E.coli is a Gram-negative, facultative anaerobic organism, Bacillus (shape) rod-shaped, spore forming bacterium that is commonly found in the lower gastrointestinal tract of warm-blooded organisms (endotherms). Morphologically cells are typically rod-shaped, and are about 2.0 microns (μm) long and 0.5 μm in diameter, with a cell volume of 0.6– 0.7 (μm)3.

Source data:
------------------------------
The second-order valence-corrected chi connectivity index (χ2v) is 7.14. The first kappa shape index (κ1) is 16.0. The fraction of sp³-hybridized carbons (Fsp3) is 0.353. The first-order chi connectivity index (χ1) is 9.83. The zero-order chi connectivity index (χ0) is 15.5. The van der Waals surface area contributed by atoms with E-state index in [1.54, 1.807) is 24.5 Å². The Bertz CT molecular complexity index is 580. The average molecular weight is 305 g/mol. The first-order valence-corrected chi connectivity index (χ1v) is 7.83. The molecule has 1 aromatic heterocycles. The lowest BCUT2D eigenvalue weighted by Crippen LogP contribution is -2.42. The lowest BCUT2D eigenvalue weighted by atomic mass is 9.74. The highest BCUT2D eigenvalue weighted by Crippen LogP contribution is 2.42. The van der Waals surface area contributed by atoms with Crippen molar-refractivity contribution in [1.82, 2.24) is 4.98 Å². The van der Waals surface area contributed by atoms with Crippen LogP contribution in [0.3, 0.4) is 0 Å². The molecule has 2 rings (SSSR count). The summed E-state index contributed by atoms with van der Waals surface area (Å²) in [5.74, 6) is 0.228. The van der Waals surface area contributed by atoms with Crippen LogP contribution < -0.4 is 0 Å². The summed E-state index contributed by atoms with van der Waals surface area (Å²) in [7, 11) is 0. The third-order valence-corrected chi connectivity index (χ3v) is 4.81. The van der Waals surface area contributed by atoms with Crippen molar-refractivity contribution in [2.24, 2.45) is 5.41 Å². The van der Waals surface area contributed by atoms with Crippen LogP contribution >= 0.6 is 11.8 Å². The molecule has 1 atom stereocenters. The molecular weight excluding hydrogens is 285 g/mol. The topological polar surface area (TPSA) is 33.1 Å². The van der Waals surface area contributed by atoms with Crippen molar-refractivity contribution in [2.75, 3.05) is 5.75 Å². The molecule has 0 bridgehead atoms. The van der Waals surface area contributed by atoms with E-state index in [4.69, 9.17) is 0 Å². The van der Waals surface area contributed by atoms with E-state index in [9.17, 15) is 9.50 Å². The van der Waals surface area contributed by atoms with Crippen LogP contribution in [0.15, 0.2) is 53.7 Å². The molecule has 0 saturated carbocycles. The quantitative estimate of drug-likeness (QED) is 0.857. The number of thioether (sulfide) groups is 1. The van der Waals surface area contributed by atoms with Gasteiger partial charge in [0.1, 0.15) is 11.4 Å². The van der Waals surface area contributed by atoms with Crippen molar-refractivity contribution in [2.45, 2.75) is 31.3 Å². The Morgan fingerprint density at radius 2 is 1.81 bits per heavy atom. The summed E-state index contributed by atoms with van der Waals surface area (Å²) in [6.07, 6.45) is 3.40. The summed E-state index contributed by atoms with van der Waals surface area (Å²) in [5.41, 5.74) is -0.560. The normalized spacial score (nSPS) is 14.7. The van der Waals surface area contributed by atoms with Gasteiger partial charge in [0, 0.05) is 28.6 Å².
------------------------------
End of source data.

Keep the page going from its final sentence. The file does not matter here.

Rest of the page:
The genera Escherichia and Salmonella diverged around 102 million years ago (credibility interval: 57–176 mya), which coincides with the divergence of their hosts: the former being found in mammals and the latter in birds and reptiles. This was followed by a split of the escherichian ancestor into five species (E. albertii, E. coli, E. fergusonii, E. hermannii and E. vulneris.).